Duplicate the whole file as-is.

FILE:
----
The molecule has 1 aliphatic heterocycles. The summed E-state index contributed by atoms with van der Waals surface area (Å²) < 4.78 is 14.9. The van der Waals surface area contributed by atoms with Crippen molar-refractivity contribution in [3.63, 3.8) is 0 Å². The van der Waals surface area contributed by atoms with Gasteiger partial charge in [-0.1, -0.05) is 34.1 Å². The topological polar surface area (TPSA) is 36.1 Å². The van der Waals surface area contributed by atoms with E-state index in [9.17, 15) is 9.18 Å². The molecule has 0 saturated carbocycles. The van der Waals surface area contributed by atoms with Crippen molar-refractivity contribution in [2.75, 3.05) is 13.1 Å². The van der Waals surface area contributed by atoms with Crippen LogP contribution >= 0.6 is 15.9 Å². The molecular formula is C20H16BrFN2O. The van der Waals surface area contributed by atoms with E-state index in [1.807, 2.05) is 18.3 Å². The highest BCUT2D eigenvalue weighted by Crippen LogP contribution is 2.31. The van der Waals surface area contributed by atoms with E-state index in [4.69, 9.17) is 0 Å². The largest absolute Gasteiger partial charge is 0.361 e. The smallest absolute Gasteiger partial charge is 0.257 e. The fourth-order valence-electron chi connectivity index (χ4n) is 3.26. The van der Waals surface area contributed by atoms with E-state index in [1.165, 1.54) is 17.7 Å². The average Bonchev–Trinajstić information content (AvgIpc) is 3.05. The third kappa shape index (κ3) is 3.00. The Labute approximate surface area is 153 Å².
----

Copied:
The molecule has 1 aliphatic heterocycles. The summed E-state index contributed by atoms with van der Waals surface area (Å²) < 4.78 is 14.9. The van der Waals surface area contributed by atoms with Crippen molar-refractivity contribution in [3.63, 3.8) is 0 Å². The van der Waals surface area contributed by atoms with Gasteiger partial charge in [-0.1, -0.05) is 34.1 Å². The topological polar surface area (TPSA) is 36.1 Å². The van der Waals surface area contributed by atoms with E-state index in [9.17, 15) is 9.18 Å². The molecule has 0 saturated carbocycles. The van der Waals surface area contributed by atoms with Crippen molar-refractivity contribution in [2.75, 3.05) is 13.1 Å². The van der Waals surface area contributed by atoms with Crippen LogP contribution >= 0.6 is 15.9 Å². The molecular formula is C20H16BrFN2O. The van der Waals surface area contributed by atoms with E-state index in [1.807, 2.05) is 18.3 Å². The highest BCUT2D eigenvalue weighted by Crippen LogP contribution is 2.31. The van der Waals surface area contributed by atoms with E-state index in [4.69, 9.17) is 0 Å². The largest absolute Gasteiger partial charge is 0.361 e. The smallest absolute Gasteiger partial charge is 0.257 e. The fourth-order valence-electron chi connectivity index (χ4n) is 3.26. The van der Waals surface area contributed by atoms with E-state index in [1.165, 1.54) is 17.7 Å². The average Bonchev–Trinajstić information content (AvgIpc) is 3.05. The third kappa shape index (κ3) is 3.00. The Labute approximate surface area is 153 Å².